"It's kind of a chasm and it's not organized very well.”
Organization, and a keen understanding of the space, is vital. Unlike American soap operas, which can run for years, or even decades, with a single cast of characters, Korean dramas are self-contained; each 16-to-24-episode season stands alone, and characters and story lines are almost never reprised.
That means understanding what kinds of shows and which actors are most popular with DramaFever’s fast-growing audience, though the numbers suggest it has that keen sense. More than 20 million unique users consume its content every month, the company says, and its paid subscriber base has doubled in size each of the last three years, though company reps declined to give hard numbers.
Well Distributed (And Well-Insulated)
For the moment, it is also well-positioned to fend off potential competitors: DramaFever’s would-be competitors, including iTunes, Netflix and Hulu, are licensing K-dramas from them. According to Yale Wang, DramaFever’s head of marketing, the company has licensed “a couple hundred” series from its overall library of 800 to Hulu, while Netflix has selected “a couple dozen” series it curates on its own.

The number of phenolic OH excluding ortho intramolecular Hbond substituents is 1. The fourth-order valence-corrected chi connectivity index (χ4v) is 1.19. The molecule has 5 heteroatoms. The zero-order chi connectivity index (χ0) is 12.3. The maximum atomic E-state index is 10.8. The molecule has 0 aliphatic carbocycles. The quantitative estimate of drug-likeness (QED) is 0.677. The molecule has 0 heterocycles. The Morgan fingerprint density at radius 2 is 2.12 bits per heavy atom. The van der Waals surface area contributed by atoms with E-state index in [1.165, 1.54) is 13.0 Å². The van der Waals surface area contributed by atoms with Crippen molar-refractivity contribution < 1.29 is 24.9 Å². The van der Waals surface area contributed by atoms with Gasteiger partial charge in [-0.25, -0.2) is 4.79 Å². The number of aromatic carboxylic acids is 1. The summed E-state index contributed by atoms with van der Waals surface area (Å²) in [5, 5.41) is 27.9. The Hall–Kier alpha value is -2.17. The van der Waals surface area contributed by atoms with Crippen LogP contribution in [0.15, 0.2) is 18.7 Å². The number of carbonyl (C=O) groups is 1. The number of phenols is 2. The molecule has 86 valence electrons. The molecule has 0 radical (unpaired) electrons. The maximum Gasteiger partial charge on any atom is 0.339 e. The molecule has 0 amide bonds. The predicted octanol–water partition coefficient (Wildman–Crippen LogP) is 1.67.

“We think it's very helpful to have a subset of our content in those platforms,” Park said. “The more ubiquitous this content is, the better it is for the genre as a whole.”
After viewers have burned through everything available on Netflix or Hulu, Park explains, there is another healthy pile of titles available for them on his platform. “When the audience says, ‘I want to take a deeper dive,’ they can come to DramaFever,” Park said.
Company research would suggest those deep dives are common. A study conducted by DramaFever concluded its users spend nearly five times more minutes per month watching content on DramaFever than they do watching any kind of content on Netflix.
A Wide-Ranging Audience
“I got rid of my cable,” said Piera Accumanno, a vice president at Deutsche Bank, who reserved a VIP table at Thursday’s awards show. As a middle-aged white woman, Accumanno might not seem like the target demographic for DramaFever, yet she is not much of an outlier; 40 percent of DramaFever’s audience is white, 30 percent is Latino and 15 percent is African-American.